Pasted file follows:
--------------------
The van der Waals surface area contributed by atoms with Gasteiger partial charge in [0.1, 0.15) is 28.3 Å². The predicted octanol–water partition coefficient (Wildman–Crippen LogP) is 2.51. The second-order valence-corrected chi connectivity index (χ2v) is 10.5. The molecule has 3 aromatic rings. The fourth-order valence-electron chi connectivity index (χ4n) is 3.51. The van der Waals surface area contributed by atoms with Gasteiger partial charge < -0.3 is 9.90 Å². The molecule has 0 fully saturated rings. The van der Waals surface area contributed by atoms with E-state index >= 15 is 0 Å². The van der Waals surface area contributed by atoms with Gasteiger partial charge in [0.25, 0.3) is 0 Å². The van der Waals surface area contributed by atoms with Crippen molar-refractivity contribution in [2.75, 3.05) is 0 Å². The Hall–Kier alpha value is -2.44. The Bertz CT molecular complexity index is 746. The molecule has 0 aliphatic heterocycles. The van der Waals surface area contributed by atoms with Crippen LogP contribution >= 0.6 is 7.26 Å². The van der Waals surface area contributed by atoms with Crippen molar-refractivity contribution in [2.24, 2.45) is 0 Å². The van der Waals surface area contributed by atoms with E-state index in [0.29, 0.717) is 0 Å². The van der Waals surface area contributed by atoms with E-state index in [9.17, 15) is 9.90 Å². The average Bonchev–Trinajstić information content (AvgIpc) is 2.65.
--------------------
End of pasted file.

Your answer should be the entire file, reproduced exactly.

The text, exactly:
The van der Waals surface area contributed by atoms with Gasteiger partial charge in [0.1, 0.15) is 28.3 Å². The predicted octanol–water partition coefficient (Wildman–Crippen LogP) is 2.51. The second-order valence-corrected chi connectivity index (χ2v) is 10.5. The molecule has 3 aromatic rings. The fourth-order valence-electron chi connectivity index (χ4n) is 3.51. The van der Waals surface area contributed by atoms with Gasteiger partial charge < -0.3 is 9.90 Å². The molecule has 0 fully saturated rings. The van der Waals surface area contributed by atoms with E-state index >= 15 is 0 Å². The van der Waals surface area contributed by atoms with Gasteiger partial charge in [0.25, 0.3) is 0 Å². The van der Waals surface area contributed by atoms with Crippen molar-refractivity contribution in [2.75, 3.05) is 0 Å². The Hall–Kier alpha value is -2.44. The Bertz CT molecular complexity index is 746. The molecule has 0 aliphatic heterocycles. The van der Waals surface area contributed by atoms with Crippen LogP contribution >= 0.6 is 7.26 Å². The van der Waals surface area contributed by atoms with Crippen molar-refractivity contribution in [2.24, 2.45) is 0 Å². The van der Waals surface area contributed by atoms with E-state index in [0.29, 0.717) is 0 Å². The van der Waals surface area contributed by atoms with E-state index in [9.17, 15) is 9.90 Å². The average Bonchev–Trinajstić information content (AvgIpc) is 2.65.